2005N-0345 Drug Approvals: Circumstances under which an active ingredient may be simultaneously marketed in both a prescription drug product and an over-the-counter drug product
FDA Comment Number : EC946
Submitter : Mrs. Barbara Presnell Date & Time: 10/27/2005 08:10:13
Organization : Mrs. Barbara Presnell
Category : Individual Consumer
Issue Areas/Comments
A. Should FDA initiate a rulemaking to codify its interpretation of section 503(b) of the action regarding when an active ingredient can be simultaneously marketed in both prescription drug product and an OTC drug product?
Over the counter drugs for a very specific purpose can be just that, no need to confuse this issue. When needed in larger amounts or for long term, physician guidance and direction is more necessary. Not with a one time use drug such as the morning after/ plan B pill. There is no conflict unless one does not want to apporove the drug in the first place.
A. Should FDA initiate a rulemaking to codify its interpretation of section 503(b) of the act regarding when an active ingredient can be simultaneously market in both a prescription drug product and an OTC drug product?
There should already be a rule for this event, don't make any more rules, use the ones you have. Not everything is special circumstance unless you are morally conflicted. Then, one tires to make up reasons to not act per exhisting policy.
B. Is there significant confusion regarding FDA's interpretation of section 503(b) of the act?
Not for me. I see an agency that is well educated and has strong influence over public safety. They are not supposed to be goverened by the White House or other special interest groups. If they are, then they will not be effective. Remember what the FDA's role is. Not morality or religion or judgemental decisions. There was no conflict when Viagra was put on the market. Maybe I don't think everyone that wants to be able to have sex should have it, so maybe I don't what that drug on the market for moral reasons. Does that sound appropriate for medical and chemestry professionals to say?
A. If FDA limited sale of an OTC product to a particular subpopulation, e.g., by making the product available to the subpopulation by prescription only, would FDA be able to enforce such a limitation as a matter of law?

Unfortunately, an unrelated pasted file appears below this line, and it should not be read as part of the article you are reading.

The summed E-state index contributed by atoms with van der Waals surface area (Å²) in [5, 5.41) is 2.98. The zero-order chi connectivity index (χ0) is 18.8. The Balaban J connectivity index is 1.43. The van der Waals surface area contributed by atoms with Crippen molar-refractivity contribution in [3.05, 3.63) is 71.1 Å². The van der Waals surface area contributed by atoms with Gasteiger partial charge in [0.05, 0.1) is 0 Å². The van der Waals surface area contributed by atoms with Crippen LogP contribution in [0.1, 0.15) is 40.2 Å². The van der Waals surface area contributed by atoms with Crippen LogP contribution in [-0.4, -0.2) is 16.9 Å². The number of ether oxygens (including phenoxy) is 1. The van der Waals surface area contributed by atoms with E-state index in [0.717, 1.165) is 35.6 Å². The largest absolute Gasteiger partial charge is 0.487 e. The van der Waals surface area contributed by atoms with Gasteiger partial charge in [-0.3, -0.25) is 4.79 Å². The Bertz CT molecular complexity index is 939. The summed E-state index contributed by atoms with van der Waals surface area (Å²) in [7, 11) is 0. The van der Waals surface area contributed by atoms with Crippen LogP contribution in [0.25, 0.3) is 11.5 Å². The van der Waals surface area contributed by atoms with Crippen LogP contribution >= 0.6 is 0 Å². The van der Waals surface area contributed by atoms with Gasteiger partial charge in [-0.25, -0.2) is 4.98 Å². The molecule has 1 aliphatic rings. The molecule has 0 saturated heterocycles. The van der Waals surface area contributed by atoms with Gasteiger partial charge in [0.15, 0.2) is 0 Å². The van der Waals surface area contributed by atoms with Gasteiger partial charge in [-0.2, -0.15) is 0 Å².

No way, unless you want to put sell the product like tobacco or alcohol. Then, other agencies would have to take over the police role. How about ATF/plan B as an agency? Sounds like someone is thinking too much for others.
B. If it could, would it be able to do so as practical matter and, if so, how?
A. Assuming it is legal to market the same active ingredient in both a prescription and OTC product, may the different products be legally sold in the same package?
Doesn't sound illegal but it could be confusing to consumers and even drug store employees. Proper steps have to be taken, as in all packaging. I buy other things in different packages that are the same think all the time. Food items are always packaged per manufacture choice, these drugs would be packaged clearly too, per already in place rules and guidelines. They don't want confusion any more that the FDA does.
B. If the two products may be lawfully sold in a single package, under what circumstances would it be inappropriate to do so?
Perhaps for long term use.
Keep the White House out of the FDA's bed. When the goverment decides what is available and what is not, we are no longer democracy, we are now a dictatorship. Give the public some credit to use over the counter drugs for a positive purpose and if they don't, let the public complain for a change. Stop trying to decide for the world what is right. Just decide what is medically safe and step back. You can die from asprin, no one is trying to stop that from being over the counter. You can misuse mouthwash, rubbing alcohol and cold medications too. As a substance abuse counselor, I have learned that folks make choices. As a nation, we do our best to keep people safe and if people decide to make poor choices, then they are the ones living with those consequences. It looks like only some at the FDA are condused. I am not. Thank you.